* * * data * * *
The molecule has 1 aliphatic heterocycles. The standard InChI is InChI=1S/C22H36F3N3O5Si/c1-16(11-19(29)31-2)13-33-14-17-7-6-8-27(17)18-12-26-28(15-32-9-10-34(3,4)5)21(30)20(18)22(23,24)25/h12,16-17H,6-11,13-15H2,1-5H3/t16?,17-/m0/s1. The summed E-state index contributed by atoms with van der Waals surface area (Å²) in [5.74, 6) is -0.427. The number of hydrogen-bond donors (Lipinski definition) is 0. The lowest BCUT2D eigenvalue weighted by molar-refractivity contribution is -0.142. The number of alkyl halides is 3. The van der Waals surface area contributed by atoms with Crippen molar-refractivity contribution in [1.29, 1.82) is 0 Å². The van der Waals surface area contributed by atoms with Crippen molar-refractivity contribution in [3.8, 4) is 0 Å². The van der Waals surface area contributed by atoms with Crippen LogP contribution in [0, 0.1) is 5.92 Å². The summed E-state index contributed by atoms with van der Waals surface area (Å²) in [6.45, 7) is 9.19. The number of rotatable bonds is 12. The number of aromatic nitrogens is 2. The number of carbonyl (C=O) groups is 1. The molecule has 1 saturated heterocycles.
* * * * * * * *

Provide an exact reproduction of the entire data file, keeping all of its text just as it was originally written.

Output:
The molecule has 1 aliphatic heterocycles. The standard InChI is InChI=1S/C22H36F3N3O5Si/c1-16(11-19(29)31-2)13-33-14-17-7-6-8-27(17)18-12-26-28(15-32-9-10-34(3,4)5)21(30)20(18)22(23,24)25/h12,16-17H,6-11,13-15H2,1-5H3/t16?,17-/m0/s1. The summed E-state index contributed by atoms with van der Waals surface area (Å²) in [5.74, 6) is -0.427. The number of hydrogen-bond donors (Lipinski definition) is 0. The lowest BCUT2D eigenvalue weighted by molar-refractivity contribution is -0.142. The number of alkyl halides is 3. The van der Waals surface area contributed by atoms with Crippen molar-refractivity contribution in [1.29, 1.82) is 0 Å². The van der Waals surface area contributed by atoms with Crippen molar-refractivity contribution in [3.8, 4) is 0 Å². The van der Waals surface area contributed by atoms with Crippen LogP contribution in [0, 0.1) is 5.92 Å². The summed E-state index contributed by atoms with van der Waals surface area (Å²) in [6.45, 7) is 9.19. The number of rotatable bonds is 12. The number of aromatic nitrogens is 2. The number of carbonyl (C=O) groups is 1. The molecule has 1 saturated heterocycles.